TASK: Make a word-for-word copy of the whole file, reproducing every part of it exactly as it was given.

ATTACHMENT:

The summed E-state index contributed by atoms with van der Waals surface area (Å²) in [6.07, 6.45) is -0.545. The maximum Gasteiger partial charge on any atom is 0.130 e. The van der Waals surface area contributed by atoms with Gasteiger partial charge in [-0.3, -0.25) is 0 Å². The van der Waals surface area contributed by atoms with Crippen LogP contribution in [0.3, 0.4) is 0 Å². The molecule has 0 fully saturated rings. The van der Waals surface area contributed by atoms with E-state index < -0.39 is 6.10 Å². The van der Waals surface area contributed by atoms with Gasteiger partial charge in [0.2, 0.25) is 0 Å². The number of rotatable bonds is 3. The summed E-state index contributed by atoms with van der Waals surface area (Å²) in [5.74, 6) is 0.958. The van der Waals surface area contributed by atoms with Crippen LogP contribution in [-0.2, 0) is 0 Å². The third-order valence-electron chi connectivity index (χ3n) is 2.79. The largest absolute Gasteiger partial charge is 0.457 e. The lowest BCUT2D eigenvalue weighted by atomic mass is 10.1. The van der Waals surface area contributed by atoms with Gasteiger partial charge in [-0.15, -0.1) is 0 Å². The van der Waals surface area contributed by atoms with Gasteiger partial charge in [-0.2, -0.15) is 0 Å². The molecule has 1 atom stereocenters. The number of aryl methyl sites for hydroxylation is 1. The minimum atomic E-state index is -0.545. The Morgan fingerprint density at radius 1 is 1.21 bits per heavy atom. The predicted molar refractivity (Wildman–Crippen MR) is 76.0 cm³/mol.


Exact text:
The summed E-state index contributed by atoms with van der Waals surface area (Å²) in [6.07, 6.45) is -0.545. The maximum Gasteiger partial charge on any atom is 0.130 e. The van der Waals surface area contributed by atoms with Gasteiger partial charge in [-0.3, -0.25) is 0 Å². The van der Waals surface area contributed by atoms with Crippen LogP contribution in [0.3, 0.4) is 0 Å². The molecule has 0 fully saturated rings. The van der Waals surface area contributed by atoms with E-state index < -0.39 is 6.10 Å². The van der Waals surface area contributed by atoms with Gasteiger partial charge in [0.2, 0.25) is 0 Å². The number of rotatable bonds is 3. The summed E-state index contributed by atoms with van der Waals surface area (Å²) in [5.74, 6) is 0.958. The van der Waals surface area contributed by atoms with Crippen LogP contribution in [-0.2, 0) is 0 Å². The third-order valence-electron chi connectivity index (χ3n) is 2.79. The largest absolute Gasteiger partial charge is 0.457 e. The lowest BCUT2D eigenvalue weighted by atomic mass is 10.1. The van der Waals surface area contributed by atoms with Gasteiger partial charge in [-0.15, -0.1) is 0 Å². The van der Waals surface area contributed by atoms with Gasteiger partial charge in [-0.2, -0.15) is 0 Å². The molecule has 1 atom stereocenters. The number of aryl methyl sites for hydroxylation is 1. The minimum atomic E-state index is -0.545. The Morgan fingerprint density at radius 1 is 1.21 bits per heavy atom. The predicted molar refractivity (Wildman–Crippen MR) is 76.0 cm³/mol.